Lawnmower stopped working?
There’s nothing more annoying that pulling your lawnmower out of the garage for it to refuse to start. A summer spent fiddling around with your machine can eat into a great portion of what should be your leisure time, or can end up costing a fair few dollars if you have to keep putting it into the garden center for repair.
However, lawnmowers are pretty sensitive things, and will usually start to show signs of needing a bit of TLC before they actually stop working. With mowers, if you spend a little bit of maintenance time each week then it is unlikely to need too many full on repairs.
One very common (and usually an easy fix) problem is that your mower won’t start. Very often this is as simple as needing a new spark plug, or the current one needs cleaning. This is one example of why regular maintenance is so important.
Other Reasons for Lawnmower Failure
If a mower won’t start and the spark plug is not to blame, then the following could be possible causes:
- Perhaps the engine is not getting fuel. This could be that the fuel is not getting mixed correctly or it’s just not getting into the engine.
- In the case of pull start mowers, maybe there is a problem with the ignition. Occasionally the automatic cord grip becomes a little loose so when you pull it there is not enough power to turn over and start the engine.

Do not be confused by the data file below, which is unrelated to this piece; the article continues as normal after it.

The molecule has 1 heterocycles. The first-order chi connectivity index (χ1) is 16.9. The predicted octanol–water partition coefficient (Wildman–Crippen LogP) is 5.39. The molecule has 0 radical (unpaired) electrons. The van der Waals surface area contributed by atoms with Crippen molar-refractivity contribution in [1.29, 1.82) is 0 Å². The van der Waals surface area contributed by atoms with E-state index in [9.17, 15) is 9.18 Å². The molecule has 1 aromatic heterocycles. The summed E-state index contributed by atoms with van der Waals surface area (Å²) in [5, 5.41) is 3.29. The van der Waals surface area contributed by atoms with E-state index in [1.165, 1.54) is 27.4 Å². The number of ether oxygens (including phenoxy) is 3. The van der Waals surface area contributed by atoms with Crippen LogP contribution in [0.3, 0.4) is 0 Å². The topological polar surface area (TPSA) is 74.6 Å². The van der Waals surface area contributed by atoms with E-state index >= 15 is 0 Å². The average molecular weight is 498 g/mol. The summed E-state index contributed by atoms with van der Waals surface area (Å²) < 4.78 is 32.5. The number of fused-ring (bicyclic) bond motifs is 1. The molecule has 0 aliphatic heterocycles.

These problems will more than likely have to be fixed by a professional (unless you are extremely handy yourself) and this is the best way to have them diagnosed and fixed.
Sometimes the reason your mower stops working is fairly obvious. Perhaps you ran over a large rock or tree stump, causing a gigantic bang before the mower died. This can signify a pretty serious problem such as a cracked head. Your garden center will advise in such a case if it is worth repairing or if you should bite the bullet and purchase a new one.
Lawnmower Maintenance is the Key
As mentioned before, caring for your lawnmower is the best way to prevent most breakdowns. Make sure you clean the debris away from the underside of the mower after each use. Change the filters once a year and drain down the fuel before storing it for the winter. Check or change the spark plug at least once a year. Never use old gasoline in the mower as fuel can go bad.
A little time spent caring for your mower can drastically reduce the risk of it giving up the ghost in the summer. Something which is both time and money consuming, not to mention extremely annoying.
Reputable Resources for Mower Repair and Repair Instructions
Chuck’s Lawn Mower Repair Page goes through a laundry list of common reasons for a lawnmower to stop working, with suggestions on how to fix it.
Jack’s Small Engines also covers many common lawnmower repairs that you can do yourself.
Instructables covers lawnmower repair too.
Did we miss anything? Leave a comment and let us know so that we can continue to improve this page.